A Bag of Jive

R-767722-1387163352-9824.jpegHumor and political correctness are antithetical.

With the rise of the latter we risk losing the former. Many comedians no longer perform at college campuses because campuses in America have turned into humorless dens of fascism with “speech codes,” “safe spaces,” “trigger warnings” and “microaggressions” – anti-intellectual devices designed to suppress expression and thought.

In the words of the American poet Charles Bukowski, “beware those who are quick to censor, they are afraid of what they do not know.”

Racial humor has always been a touchstone of comedy, and if that ceases to be then the world will be less funny and diverse peoples will become more and more alienated from each other.

Countless comedians have based their entire oeuvre on their ethnicity, from Mel Brooks to Margaret Cho, Paul Rodriguez to Chris Rock. Comedians, like Don Rickles, who use crass racial humor in a positive light as a means to bring people together, are often misunderstood and shunned by the ignorant and the self-righteous.

This translates to music. Artists from Louis Jordan to Louis Prima created humorous songs by playing up ethnic idiosyncrasies and stereotypes.

So this holiday season, here are a few of my favorite racist, culturally appropriated Christmas songs.

Trigger Warning: some of these records may induce joy and cause one to laugh at oneself. In severe cases, they may allow an appreciation of others’ experiences and cause one to recognize elements of those experiences in their own.

“¿Dónde Está Santa Claus?” – Augie Rios

Augie Rios was a child theater actor born in New York City to Puerto Rican immigrants. In 1958, at the time of this record, he was appearing in Jamacia alongside Lena Horn, Ricardo Montalban and Ossie Davis. “¿Dónde Está Santa Claus?” is credited to Rod Parker, Al Greiner and Rios’ manager at the time, George Scheck. Considering the flip side, “Ol’ Fatso (I Don’t Care Who You Are Old Fatso, Get Those Reindeer Off My Roof),” this 45 should come with a double trigger warning. “¿Dónde Está Santa Claus?” remains a holiday staple in many Latino-American homes.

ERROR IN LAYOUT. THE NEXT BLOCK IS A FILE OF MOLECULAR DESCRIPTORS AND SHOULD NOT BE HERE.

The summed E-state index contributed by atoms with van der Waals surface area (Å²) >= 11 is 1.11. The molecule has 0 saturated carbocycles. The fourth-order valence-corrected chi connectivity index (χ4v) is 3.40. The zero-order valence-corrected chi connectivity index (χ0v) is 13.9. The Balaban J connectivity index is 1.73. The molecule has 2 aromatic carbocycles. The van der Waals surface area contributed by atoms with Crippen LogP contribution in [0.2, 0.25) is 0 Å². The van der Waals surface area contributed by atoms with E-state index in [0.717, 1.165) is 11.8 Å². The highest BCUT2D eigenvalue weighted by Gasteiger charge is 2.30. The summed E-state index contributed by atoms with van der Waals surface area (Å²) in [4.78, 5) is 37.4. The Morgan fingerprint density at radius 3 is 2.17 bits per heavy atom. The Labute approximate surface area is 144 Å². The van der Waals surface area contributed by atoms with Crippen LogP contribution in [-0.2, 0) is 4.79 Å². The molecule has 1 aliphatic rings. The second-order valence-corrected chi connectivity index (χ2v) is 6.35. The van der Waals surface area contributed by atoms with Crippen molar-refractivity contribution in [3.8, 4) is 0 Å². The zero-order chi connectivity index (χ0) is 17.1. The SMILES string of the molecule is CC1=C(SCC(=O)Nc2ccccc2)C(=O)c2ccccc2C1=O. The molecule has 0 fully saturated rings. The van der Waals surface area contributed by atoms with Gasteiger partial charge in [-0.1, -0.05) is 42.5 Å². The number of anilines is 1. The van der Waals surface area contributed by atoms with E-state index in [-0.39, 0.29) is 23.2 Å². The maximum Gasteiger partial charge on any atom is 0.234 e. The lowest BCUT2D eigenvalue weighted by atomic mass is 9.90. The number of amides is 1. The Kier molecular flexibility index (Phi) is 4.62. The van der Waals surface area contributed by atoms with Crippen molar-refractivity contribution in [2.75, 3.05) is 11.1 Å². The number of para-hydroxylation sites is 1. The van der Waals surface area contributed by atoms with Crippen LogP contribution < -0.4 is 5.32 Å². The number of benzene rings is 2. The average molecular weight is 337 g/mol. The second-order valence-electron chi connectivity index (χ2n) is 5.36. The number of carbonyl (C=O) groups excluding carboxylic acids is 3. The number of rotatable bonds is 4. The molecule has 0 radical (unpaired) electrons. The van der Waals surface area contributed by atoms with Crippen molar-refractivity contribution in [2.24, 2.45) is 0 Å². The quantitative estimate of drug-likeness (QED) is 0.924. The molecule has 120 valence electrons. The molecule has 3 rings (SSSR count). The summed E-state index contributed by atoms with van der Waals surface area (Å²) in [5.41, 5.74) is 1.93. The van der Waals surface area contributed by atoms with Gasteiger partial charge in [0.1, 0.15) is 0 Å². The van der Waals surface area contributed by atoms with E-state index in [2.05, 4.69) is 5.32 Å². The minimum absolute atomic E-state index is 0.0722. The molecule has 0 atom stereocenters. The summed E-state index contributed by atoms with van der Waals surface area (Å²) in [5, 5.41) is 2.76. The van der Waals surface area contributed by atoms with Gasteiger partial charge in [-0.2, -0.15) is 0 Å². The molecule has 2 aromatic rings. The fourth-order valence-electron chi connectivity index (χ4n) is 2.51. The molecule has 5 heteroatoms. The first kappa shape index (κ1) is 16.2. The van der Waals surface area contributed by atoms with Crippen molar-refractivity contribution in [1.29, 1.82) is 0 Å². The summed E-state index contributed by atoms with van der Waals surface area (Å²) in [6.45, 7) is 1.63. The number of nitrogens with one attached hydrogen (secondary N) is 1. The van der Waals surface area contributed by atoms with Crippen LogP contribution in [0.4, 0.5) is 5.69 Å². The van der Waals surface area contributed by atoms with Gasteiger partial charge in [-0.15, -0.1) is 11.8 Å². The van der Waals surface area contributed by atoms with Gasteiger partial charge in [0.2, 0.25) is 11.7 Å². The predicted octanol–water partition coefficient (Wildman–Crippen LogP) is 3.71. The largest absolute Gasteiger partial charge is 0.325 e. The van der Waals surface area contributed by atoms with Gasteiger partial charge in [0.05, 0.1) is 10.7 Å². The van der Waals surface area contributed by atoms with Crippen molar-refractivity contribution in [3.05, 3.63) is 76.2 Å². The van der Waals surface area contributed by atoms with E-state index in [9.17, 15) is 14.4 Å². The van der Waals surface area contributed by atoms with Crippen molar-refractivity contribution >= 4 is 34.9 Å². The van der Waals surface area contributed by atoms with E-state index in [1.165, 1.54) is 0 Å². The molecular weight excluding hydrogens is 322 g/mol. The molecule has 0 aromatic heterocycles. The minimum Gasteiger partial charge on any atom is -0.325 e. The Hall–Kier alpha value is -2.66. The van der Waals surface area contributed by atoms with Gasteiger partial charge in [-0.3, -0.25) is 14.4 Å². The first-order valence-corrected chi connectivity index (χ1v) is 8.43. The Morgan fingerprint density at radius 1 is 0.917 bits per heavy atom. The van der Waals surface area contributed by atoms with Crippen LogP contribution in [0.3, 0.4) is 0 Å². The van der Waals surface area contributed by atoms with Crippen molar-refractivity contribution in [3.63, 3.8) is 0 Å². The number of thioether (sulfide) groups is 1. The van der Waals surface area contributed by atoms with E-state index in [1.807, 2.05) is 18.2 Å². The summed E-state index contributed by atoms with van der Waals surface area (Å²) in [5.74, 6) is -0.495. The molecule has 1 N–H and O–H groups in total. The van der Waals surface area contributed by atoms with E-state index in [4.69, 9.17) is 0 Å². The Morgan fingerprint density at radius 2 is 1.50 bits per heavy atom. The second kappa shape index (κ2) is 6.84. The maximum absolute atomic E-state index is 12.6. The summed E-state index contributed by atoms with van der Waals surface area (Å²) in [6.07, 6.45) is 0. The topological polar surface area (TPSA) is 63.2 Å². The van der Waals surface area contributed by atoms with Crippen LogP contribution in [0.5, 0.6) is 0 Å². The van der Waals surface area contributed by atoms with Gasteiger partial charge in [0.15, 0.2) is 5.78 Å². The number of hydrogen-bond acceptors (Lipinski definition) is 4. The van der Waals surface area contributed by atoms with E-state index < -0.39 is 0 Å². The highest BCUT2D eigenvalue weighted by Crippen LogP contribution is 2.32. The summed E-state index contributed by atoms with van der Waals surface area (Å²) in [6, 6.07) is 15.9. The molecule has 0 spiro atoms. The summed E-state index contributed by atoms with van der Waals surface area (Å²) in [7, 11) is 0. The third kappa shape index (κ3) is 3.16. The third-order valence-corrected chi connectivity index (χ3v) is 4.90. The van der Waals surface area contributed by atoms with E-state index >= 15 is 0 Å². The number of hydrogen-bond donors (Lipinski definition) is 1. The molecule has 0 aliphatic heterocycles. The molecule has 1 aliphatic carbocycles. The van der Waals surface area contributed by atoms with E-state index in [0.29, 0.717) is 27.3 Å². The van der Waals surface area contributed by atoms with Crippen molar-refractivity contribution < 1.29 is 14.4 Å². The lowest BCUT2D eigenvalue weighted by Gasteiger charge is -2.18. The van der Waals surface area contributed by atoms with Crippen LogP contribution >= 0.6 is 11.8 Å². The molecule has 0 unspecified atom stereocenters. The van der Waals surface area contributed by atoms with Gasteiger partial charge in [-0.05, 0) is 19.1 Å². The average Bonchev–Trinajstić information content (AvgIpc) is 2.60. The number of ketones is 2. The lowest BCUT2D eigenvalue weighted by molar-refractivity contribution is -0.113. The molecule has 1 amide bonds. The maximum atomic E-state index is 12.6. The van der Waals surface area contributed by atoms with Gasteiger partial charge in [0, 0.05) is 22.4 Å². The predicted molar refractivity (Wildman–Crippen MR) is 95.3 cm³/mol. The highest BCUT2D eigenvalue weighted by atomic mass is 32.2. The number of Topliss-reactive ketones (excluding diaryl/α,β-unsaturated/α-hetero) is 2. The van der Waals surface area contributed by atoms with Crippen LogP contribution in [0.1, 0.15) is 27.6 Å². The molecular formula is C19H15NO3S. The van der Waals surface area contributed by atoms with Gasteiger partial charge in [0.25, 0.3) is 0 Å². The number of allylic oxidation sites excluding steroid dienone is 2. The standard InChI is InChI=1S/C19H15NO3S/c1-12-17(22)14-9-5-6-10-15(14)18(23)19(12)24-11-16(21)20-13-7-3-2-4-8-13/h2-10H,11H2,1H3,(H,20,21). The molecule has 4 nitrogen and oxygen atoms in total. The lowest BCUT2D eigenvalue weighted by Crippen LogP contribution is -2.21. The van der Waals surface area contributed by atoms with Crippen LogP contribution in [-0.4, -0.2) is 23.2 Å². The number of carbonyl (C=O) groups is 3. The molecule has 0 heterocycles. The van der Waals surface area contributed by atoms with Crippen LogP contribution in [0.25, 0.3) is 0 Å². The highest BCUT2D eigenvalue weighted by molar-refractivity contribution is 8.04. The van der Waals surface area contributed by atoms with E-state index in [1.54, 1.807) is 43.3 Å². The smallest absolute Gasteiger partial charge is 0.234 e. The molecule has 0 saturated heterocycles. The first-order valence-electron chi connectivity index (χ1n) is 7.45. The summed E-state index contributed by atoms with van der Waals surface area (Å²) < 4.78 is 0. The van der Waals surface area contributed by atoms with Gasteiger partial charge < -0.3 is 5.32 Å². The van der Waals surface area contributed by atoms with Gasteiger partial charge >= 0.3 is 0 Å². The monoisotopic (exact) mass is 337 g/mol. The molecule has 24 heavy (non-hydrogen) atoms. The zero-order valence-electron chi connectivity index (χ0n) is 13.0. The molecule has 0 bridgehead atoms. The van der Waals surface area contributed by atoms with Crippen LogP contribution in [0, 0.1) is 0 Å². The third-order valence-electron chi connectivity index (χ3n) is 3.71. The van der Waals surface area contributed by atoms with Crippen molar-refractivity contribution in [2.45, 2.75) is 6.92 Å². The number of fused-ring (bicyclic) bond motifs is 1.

Dominick the Donkey – Lou Monte

Lou Monte made his entire career out of Italian-American themed novelty records. There was “Who Stole My Provolone?” (talk about a microaggression!), “Pepino the Italian Mouse,” its sequel “Pepino’s Friend Pasqual (The Italian Pussy-Cat),” and wild interpretations of semi-traditional fare such as “Luna Mezza Mare.” Monte struck Christmas gold in 1960 with “Dominick the Donkey,” about an unsung Christmas hero who helps Santa and his reindeer navigate the steep terrain of Sicily.



Christmas In Killarney – Bing CrosbyBing_Crosby;_Voice_of_Christmas_(album_cover)

American songwriters John Redmond, James Cavanaugh and Frank Weldon wrote many songs together in the 1940s and early 1950s, including hits for Kay Starr and the Glenn Miller Orchestra. In 1951 Bing Crosby recorded his definitive version of their Christmas classic, and I’m handing you no blarney. Speaking of blarney, the phrase, a microaggression demonstrating the Irish tendency for verbose exaggeration, was coined – err appropriated – by Elizabeth I who was frustrated by the diplomatic resistance from one of her conquered subjects, Cormac McCarthy, lord of Blarney Castle.





The Be-Bop Santa Claus – Babs Gonzales 

Hepcat Babs Gonzalas waxed his take on a classic Christmas tale with “The Be-Bop Santa Claus,” transplanting American seminary professor Clement Clarke Moore’s poem “The Night Before Christmas” to the inner city, with references to “old Pops and Mom…in their big easy chair goofed on eggnog, sherry and beer.” And the children asleep “while visions of Cadillacs danced in their heads.”


There is no safe space from “the Be-Bop Santa from the cool North Pole.”

And I’ve been down since the days of old

I’m known all over from here to eternity

And a stud’s mighty square if he don’t dig me

So cast thy peepers into my righteous bag and see

What insane object I shall lay on thee



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